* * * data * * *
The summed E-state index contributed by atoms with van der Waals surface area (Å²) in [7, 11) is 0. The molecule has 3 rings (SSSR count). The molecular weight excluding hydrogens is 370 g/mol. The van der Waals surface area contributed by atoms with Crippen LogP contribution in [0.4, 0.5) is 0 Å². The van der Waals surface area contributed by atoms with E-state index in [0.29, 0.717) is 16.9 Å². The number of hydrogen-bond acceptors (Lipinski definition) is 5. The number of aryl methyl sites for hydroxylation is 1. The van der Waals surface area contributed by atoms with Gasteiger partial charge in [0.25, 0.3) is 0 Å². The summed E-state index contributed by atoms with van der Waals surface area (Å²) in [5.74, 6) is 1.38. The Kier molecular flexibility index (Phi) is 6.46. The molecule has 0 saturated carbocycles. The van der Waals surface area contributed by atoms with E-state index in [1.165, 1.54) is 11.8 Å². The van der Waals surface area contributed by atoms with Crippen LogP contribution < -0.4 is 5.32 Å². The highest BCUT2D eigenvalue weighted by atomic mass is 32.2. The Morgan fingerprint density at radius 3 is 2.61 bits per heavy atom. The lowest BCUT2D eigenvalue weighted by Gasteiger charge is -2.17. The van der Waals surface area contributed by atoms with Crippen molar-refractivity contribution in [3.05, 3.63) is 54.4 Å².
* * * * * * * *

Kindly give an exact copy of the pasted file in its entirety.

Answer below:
The summed E-state index contributed by atoms with van der Waals surface area (Å²) in [7, 11) is 0. The molecule has 3 rings (SSSR count). The molecular weight excluding hydrogens is 370 g/mol. The van der Waals surface area contributed by atoms with Crippen LogP contribution in [0.4, 0.5) is 0 Å². The van der Waals surface area contributed by atoms with E-state index in [0.29, 0.717) is 16.9 Å². The number of hydrogen-bond acceptors (Lipinski definition) is 5. The number of aryl methyl sites for hydroxylation is 1. The van der Waals surface area contributed by atoms with Gasteiger partial charge in [0.25, 0.3) is 0 Å². The summed E-state index contributed by atoms with van der Waals surface area (Å²) in [5.74, 6) is 1.38. The Kier molecular flexibility index (Phi) is 6.46. The molecule has 0 saturated carbocycles. The van der Waals surface area contributed by atoms with E-state index in [1.165, 1.54) is 11.8 Å². The van der Waals surface area contributed by atoms with Crippen LogP contribution < -0.4 is 5.32 Å². The highest BCUT2D eigenvalue weighted by atomic mass is 32.2. The Morgan fingerprint density at radius 3 is 2.61 bits per heavy atom. The lowest BCUT2D eigenvalue weighted by Gasteiger charge is -2.17. The van der Waals surface area contributed by atoms with Crippen molar-refractivity contribution in [3.05, 3.63) is 54.4 Å².